You'd think after the previous paragraph that you'll endure endless exposition and rambling but you'd be incorrect in that assumption. One of AD Police Files' saving graces are the stylish art direction and minimal dialogue. There are many instances of wordless scenes, set to an 80's synth score, and its absolute bliss for cyberpunk lovers, and seasoned anime viewers in general. We're not getting talked down to in this OVA, and although we're also not being asked to work our brains, we're still being entertained without being insulted. Well, much. The content of the episodes is a bit on the nose at times, though the core plots for all three are still pretty good.
AD Police Files is required viewing for fans of cyberpunk and 90's anime. It hasn't got the quality of the best animes of the genre, but it has its heart in the right place. Ironic, huh?
Definetly NOT for the lighthearted and teenagers! this is an cyberpunk cult classic prequel in the bubblegum crisis story ( though A.D police manga debuted in '89 named dead end city) its a good adaptation to it! and since this ova is from 1990 its seems that in anime at least japan has almost never left the 80's :). i saw this the 1st time back in 1996 on videotape.This 3 part storyline is damn violent as hell, dark, filthy and gruesome but cyberpunk as hell and even i REFUSE to watch the 2nd episode, just too tragic. Animation is quite mature for its
time as some of the welldone robotdesigns and cybercity like backgrounds and violent sketches. Conspiracy as hell is involved no matter what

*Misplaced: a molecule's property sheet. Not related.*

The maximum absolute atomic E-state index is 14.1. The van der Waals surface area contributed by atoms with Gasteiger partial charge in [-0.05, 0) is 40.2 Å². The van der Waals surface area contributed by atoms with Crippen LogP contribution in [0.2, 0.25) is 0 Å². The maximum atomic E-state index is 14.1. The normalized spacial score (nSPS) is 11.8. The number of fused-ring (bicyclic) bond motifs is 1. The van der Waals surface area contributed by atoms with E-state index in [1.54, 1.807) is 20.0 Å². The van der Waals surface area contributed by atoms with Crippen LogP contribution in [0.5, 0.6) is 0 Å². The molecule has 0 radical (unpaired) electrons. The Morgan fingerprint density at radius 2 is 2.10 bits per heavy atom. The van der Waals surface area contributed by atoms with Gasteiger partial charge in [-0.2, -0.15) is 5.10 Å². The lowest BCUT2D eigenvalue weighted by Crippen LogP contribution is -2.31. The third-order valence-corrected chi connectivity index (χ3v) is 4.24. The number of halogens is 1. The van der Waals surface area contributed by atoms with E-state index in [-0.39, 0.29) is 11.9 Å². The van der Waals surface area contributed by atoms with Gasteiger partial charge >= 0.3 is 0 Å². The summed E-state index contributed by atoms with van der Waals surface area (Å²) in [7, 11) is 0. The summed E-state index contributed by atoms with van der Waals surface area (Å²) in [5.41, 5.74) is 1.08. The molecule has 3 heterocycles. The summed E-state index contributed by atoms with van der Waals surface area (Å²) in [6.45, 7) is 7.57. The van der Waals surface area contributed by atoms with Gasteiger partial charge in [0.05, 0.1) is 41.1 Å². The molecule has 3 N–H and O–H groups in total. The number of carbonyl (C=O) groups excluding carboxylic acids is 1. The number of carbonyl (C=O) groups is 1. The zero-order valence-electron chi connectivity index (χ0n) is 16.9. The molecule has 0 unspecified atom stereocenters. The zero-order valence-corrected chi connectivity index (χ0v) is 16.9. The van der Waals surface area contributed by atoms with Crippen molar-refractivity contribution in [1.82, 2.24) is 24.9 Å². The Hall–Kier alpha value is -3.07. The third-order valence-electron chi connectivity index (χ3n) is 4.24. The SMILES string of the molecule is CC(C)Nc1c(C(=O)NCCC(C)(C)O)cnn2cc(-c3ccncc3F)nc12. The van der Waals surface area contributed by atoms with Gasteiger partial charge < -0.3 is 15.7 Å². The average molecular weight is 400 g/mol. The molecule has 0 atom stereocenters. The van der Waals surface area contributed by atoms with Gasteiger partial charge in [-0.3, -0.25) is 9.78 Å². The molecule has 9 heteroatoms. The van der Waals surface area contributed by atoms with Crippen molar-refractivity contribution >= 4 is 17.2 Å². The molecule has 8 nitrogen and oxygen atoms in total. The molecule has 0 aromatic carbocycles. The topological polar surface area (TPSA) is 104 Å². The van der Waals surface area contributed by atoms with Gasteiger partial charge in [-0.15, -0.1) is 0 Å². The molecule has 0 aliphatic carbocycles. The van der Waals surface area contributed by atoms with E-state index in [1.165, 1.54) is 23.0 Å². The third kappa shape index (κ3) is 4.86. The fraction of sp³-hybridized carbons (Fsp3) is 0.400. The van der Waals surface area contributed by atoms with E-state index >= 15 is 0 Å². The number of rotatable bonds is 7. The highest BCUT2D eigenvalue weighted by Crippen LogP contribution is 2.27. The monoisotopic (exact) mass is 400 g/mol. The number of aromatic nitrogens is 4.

with an special eye to episode 3, wich story and mecha design is partly inspired by robocop 2 (1990) end is damn violent!
This anime is gory and raunchy and I absolute love it for it.
This is a cyberpunk anime in it truest form with regards to its upbeat music in a dark and dreary setting, grittiness, and atmosphere.
The AD police files is three separate stories focusing around certain members of the AD police force and they're fight against boomers.
You can't go into this anime expecting a deep experience because your not going to get it. This anime is violent, sexual, and in some ways tasteless but damn is it entertaining. There are some weird scenes regarding nudity and sexuality but it doesn't deter from the overall action
packed experience. Beyond the tasteless action and nudity, there are some deep messages regarding humanity and its role in the world when the world is becoming more robotic. I just wish there were more episodes.
Overall its a wonderful anime if you like your action packed anime mindless and tasteless. I'm always been fond of (BSV rule) - (Blood, Sex, Violence) in my anime and this one certainly lives up to that rule.
This is a prequel of Bubblegum Crisis and is set in Megatokyo year 2027.
In AD Police Files, we have a younger Leon McNichol when he was a newbie at the AD Police force and way before Knight Sabers came to be.
This is a lot more darker than Bublegum Crisis and carries the Blade Runner banner more properly than Bubblegum could ever carry with it’s comedy and Female cast. The animation gives a little help at turning the thing darker and it was made in a proper way. The music was just awesome and the ending music of the final episode made me want to
look for it in the web (still hadn’t had any luck yet).
The story of its episodes, though not spectacular, can fit very well the dark atmosphere generated and it isn’t decidedly your light everyday story.
Definitely a must watch for cyber puk fans.
The only flaw that I find here is the number of episodes, they could have exchanged this one with Bubblegum.
The Doomsday Clock - a metaphor designed to represent how close humanity is to destruction - is at 3 minutes to midnight. To help you prepare for our rapidly approaching destruction, we've got you covered with some top-notch post-apocalyptic anime.